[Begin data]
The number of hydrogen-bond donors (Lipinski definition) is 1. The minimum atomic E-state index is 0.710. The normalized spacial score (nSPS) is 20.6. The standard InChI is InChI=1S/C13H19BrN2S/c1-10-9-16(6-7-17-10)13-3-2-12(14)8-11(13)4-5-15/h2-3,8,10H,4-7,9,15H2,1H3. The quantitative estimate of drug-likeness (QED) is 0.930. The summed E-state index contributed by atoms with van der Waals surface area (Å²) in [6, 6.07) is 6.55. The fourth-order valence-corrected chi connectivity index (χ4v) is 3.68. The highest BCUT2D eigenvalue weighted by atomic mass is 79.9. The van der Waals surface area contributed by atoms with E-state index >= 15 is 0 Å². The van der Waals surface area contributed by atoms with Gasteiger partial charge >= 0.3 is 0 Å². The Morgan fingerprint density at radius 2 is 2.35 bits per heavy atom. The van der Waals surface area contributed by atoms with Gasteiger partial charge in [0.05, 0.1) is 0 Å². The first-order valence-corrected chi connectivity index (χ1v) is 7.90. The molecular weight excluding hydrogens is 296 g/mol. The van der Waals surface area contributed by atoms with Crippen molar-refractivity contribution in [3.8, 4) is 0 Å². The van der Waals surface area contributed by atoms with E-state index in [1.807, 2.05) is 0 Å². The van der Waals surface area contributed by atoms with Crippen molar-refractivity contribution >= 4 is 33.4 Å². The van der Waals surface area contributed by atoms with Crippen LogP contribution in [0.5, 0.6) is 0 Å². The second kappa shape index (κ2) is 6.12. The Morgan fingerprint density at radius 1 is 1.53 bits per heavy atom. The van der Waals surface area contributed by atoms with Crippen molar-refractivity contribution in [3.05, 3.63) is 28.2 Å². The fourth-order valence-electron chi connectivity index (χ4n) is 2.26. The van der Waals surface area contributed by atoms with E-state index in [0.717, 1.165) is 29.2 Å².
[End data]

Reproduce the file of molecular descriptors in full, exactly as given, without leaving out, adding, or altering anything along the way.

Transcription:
The number of hydrogen-bond donors (Lipinski definition) is 1. The minimum atomic E-state index is 0.710. The normalized spacial score (nSPS) is 20.6. The standard InChI is InChI=1S/C13H19BrN2S/c1-10-9-16(6-7-17-10)13-3-2-12(14)8-11(13)4-5-15/h2-3,8,10H,4-7,9,15H2,1H3. The quantitative estimate of drug-likeness (QED) is 0.930. The summed E-state index contributed by atoms with van der Waals surface area (Å²) in [6, 6.07) is 6.55. The fourth-order valence-corrected chi connectivity index (χ4v) is 3.68. The highest BCUT2D eigenvalue weighted by atomic mass is 79.9. The van der Waals surface area contributed by atoms with E-state index >= 15 is 0 Å². The van der Waals surface area contributed by atoms with Gasteiger partial charge >= 0.3 is 0 Å². The Morgan fingerprint density at radius 2 is 2.35 bits per heavy atom. The van der Waals surface area contributed by atoms with Gasteiger partial charge in [0.05, 0.1) is 0 Å². The first-order valence-corrected chi connectivity index (χ1v) is 7.90. The molecular weight excluding hydrogens is 296 g/mol. The van der Waals surface area contributed by atoms with Crippen molar-refractivity contribution in [3.8, 4) is 0 Å². The van der Waals surface area contributed by atoms with E-state index in [1.807, 2.05) is 0 Å². The van der Waals surface area contributed by atoms with Crippen molar-refractivity contribution >= 4 is 33.4 Å². The van der Waals surface area contributed by atoms with Crippen LogP contribution in [0.5, 0.6) is 0 Å². The second kappa shape index (κ2) is 6.12. The Morgan fingerprint density at radius 1 is 1.53 bits per heavy atom. The van der Waals surface area contributed by atoms with Crippen molar-refractivity contribution in [3.05, 3.63) is 28.2 Å². The fourth-order valence-electron chi connectivity index (χ4n) is 2.26. The van der Waals surface area contributed by atoms with E-state index in [0.717, 1.165) is 29.2 Å².